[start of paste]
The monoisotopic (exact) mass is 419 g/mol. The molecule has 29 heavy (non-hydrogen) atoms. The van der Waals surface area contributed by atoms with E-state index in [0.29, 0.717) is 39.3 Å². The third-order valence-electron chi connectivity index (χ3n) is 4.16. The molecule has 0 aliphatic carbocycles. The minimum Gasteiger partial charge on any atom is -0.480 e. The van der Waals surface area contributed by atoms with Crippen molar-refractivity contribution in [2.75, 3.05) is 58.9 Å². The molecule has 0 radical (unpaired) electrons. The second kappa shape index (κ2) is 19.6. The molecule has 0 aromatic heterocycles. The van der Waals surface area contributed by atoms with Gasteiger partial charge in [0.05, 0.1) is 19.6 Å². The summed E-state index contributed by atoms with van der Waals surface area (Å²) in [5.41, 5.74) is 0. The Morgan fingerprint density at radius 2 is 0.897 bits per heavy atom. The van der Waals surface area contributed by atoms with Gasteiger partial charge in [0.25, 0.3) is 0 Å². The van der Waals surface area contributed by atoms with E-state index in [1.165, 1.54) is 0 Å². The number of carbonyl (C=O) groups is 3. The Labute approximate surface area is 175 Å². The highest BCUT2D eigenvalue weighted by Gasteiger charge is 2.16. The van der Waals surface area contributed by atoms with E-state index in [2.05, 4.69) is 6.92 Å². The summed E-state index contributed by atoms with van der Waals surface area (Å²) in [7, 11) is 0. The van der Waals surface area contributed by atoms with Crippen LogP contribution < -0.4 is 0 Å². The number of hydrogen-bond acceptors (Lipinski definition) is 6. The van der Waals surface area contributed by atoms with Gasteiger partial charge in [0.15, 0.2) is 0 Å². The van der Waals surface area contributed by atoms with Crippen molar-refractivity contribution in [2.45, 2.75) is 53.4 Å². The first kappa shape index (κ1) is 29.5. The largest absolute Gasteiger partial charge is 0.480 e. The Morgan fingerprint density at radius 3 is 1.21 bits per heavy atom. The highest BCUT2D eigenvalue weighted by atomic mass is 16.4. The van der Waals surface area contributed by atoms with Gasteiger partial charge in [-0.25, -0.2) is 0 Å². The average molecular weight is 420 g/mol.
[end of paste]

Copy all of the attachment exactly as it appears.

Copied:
The monoisotopic (exact) mass is 419 g/mol. The molecule has 29 heavy (non-hydrogen) atoms. The van der Waals surface area contributed by atoms with E-state index in [0.29, 0.717) is 39.3 Å². The third-order valence-electron chi connectivity index (χ3n) is 4.16. The molecule has 0 aliphatic carbocycles. The minimum Gasteiger partial charge on any atom is -0.480 e. The van der Waals surface area contributed by atoms with Crippen molar-refractivity contribution in [2.75, 3.05) is 58.9 Å². The molecule has 0 radical (unpaired) electrons. The second kappa shape index (κ2) is 19.6. The molecule has 0 aromatic heterocycles. The van der Waals surface area contributed by atoms with Gasteiger partial charge in [0.05, 0.1) is 19.6 Å². The summed E-state index contributed by atoms with van der Waals surface area (Å²) in [5.41, 5.74) is 0. The Morgan fingerprint density at radius 2 is 0.897 bits per heavy atom. The van der Waals surface area contributed by atoms with Gasteiger partial charge in [0.25, 0.3) is 0 Å². The van der Waals surface area contributed by atoms with E-state index in [1.165, 1.54) is 0 Å². The number of carbonyl (C=O) groups is 3. The Labute approximate surface area is 175 Å². The highest BCUT2D eigenvalue weighted by Gasteiger charge is 2.16. The van der Waals surface area contributed by atoms with E-state index in [2.05, 4.69) is 6.92 Å². The summed E-state index contributed by atoms with van der Waals surface area (Å²) in [7, 11) is 0. The van der Waals surface area contributed by atoms with Crippen LogP contribution < -0.4 is 0 Å². The number of hydrogen-bond acceptors (Lipinski definition) is 6. The van der Waals surface area contributed by atoms with Gasteiger partial charge in [0.15, 0.2) is 0 Å². The van der Waals surface area contributed by atoms with Crippen molar-refractivity contribution in [2.45, 2.75) is 53.4 Å². The first kappa shape index (κ1) is 29.5. The largest absolute Gasteiger partial charge is 0.480 e. The Morgan fingerprint density at radius 3 is 1.21 bits per heavy atom. The highest BCUT2D eigenvalue weighted by atomic mass is 16.4. The van der Waals surface area contributed by atoms with Gasteiger partial charge in [-0.25, -0.2) is 0 Å². The average molecular weight is 420 g/mol.